• Abstract: While U.S. and coalition forces—and increasingly the Iraqi Security Forces (ISF)—struggle to defeat the Sunni insurgency in Iraq, they are also dealing with a range of armed groups that complicate the security scenario. Militias and ad hoc units with different levels of government sanction are growing in strength, and the training of the ISF is progressing unevenly. While it is not possible to conduct a comprehensive survey of both independent groups and ISF units, a sampling of less publicized units illustrates how diffuse military power in Iraq has become.
  • Topic: Conflict Resolution, Security, Religion
  • Political Geography: United States, Iraq
  • Author: David Schenker
  • Publication Date: 06-2006
  • Content Type: Policy Brief
  • Institution: The Washington Institute for Near East Policy
  • Abstract: Acting Lebanese interior minister Ahmad Fatfat arrived in Washington June 20 for his first official visit in his new capacity. The U.S. trip comes one month after a radical Sunni Islamist organization was legalized in Lebanon, and just weeks after thousands of Shiite Hizballah supporters rioted in Beirut after the broadcast on LBC television of a comedy skit satirizing Hizballah leader Hassan Nasrallah. These developments highlight growing tensions between Sunnis and Shiites in Lebanon. Unchecked, this dynamic could lead to a resumption of the type of conflict that has long plagued Lebanon and threaten the gains of the Cedar Revolution.
  • Topic: Conflict Prevention, Development, Religion
  • Political Geography: United States, Washington, Middle East, Lebanon
  • Author: Amr Hamzawy
  • Publication Date: 07-2005
  • Content Type: Policy Brief
  • Institution: Carnegie Endowment for International Peace
  • Abstract: Before any significant political reform can take place in the Arab world, the United States and Europe need to begin engaging moderate Islamists, an action less thorny than it might seem because Islamists have embraced democratic procedures and have shown a strong commitment to the rule of law. For a long time Arab regimes have frightened the United States and Europe into supporting regimes' repressive measures toward Islamist movements by invoking the nightmare of anti-Western fanatics taking power through the ballot box. However, today's moderate Islamists—while illiberal in many important respects—no longer match the nightmare. Excluding them from the political sphere weakens the chances of democratic reform and increases the likelihood that eventually they will resort to violence.
  • Topic: International Relations, Politics, Religion
  • Political Geography: United States, Europe, Arabia
  • Author: Steven F. Hayward
  • Publication Date: 08-2005
  • Content Type: Policy Brief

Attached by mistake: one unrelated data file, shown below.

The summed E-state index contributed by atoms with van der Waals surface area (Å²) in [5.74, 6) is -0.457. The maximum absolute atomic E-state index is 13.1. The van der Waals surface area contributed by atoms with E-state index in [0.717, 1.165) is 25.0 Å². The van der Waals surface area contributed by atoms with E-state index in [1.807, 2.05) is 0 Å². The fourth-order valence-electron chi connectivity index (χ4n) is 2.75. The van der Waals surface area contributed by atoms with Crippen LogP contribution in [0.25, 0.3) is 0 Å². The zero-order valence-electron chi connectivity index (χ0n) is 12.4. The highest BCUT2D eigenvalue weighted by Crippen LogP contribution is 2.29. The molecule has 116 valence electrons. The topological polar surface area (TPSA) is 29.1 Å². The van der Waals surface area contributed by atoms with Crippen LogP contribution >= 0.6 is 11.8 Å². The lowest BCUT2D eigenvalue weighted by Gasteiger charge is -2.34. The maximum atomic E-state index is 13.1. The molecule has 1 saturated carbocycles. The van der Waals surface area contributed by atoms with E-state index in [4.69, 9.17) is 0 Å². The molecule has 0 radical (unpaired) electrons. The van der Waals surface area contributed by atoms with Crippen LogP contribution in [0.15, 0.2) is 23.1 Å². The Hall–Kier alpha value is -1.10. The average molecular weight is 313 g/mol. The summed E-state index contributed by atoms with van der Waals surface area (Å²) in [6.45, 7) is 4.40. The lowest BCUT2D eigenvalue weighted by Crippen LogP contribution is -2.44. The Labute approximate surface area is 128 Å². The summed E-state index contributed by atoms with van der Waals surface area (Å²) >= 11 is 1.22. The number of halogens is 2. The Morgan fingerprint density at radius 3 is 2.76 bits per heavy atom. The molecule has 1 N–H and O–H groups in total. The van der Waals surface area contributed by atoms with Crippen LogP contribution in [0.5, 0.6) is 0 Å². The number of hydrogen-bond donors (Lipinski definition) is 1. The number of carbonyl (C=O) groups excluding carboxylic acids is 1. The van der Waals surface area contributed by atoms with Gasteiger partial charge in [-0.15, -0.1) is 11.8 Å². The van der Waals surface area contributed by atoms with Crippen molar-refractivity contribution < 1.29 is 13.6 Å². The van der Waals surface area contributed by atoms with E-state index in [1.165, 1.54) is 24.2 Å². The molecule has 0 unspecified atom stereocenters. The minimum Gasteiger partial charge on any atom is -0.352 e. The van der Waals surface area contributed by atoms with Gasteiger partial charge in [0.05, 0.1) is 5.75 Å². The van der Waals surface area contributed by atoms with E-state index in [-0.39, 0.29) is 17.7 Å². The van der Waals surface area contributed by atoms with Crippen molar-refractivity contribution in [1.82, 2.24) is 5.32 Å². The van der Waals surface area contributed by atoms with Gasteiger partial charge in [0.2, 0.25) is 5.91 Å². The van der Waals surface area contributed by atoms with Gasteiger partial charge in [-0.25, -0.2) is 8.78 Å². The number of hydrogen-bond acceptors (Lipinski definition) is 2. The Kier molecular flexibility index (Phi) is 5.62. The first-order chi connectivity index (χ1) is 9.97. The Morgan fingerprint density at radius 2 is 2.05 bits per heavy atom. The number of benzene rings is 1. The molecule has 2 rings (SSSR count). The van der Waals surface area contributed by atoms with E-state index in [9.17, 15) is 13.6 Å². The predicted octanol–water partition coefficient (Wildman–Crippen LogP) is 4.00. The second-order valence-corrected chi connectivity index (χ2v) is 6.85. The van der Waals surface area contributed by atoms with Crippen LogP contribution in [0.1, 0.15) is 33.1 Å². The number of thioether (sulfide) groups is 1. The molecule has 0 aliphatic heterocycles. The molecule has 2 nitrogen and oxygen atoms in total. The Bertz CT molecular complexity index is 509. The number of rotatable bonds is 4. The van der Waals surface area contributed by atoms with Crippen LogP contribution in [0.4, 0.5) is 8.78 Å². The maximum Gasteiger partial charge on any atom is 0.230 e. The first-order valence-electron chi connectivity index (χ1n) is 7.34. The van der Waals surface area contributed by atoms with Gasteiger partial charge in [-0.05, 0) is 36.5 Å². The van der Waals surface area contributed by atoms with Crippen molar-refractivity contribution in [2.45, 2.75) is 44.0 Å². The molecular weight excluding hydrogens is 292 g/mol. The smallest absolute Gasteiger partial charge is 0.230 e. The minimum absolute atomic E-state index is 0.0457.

• Institution: American Enterprise Institute for Public Policy Research
  • Abstract: Growing evangelical interest in environmental issues has made news headlines in recent months. This Outlook reflects on the inherent difficulties of this dialogue and speculates on what environmentalists and evangelical Christians can learn from each other.
  • Topic: Environment, Politics, Religion
  • Political Geography: United States
  • Author: Simon Henderson
  • Publication Date: 07-2005
  • Content Type: Policy Brief
  • Institution: The Washington Institute for Near East Policy
  • Abstract: Although the U.S. and British governments have offered gestures of mutual diplomatic support and apparent political agreement in the aftermath of the July 7 terrorist bombings in London, such efforts mask the wide differences between their approaches to the increasing threat of al-Qaeda terrorism. On July 15, President George W. Bush, speaking in North Carolina about the bombings, stated, “The killers . . . did not care about their religion. . . . These people will not be stopped by negotiations. . . . There is only one course of action. We will take the fight to the enemy, and we will stay in this fight until this enemy is defeated.” The next day, Prime Minister Tony Blair, stated, “The greatest danger is that we fail to face up to the nature of the threat we are dealing with. . . . [N]o sane person would negotiate. . . . It cannot be beaten except by confronting it, symptoms and causes, head-on. Without compromise and without delusion.” The similarity in language was probably intentional. Yet, Washington's apparent preference for military force contrasts with Blair's categorization of Britain's strategy: “In the end, it is the power of argument, debate, true religious faith, and true legitimate politics that will defeat this threat.”
  • Topic: Government, Religion, Terrorism
  • Political Geography: Britain, United States, United Kingdom, Washington, London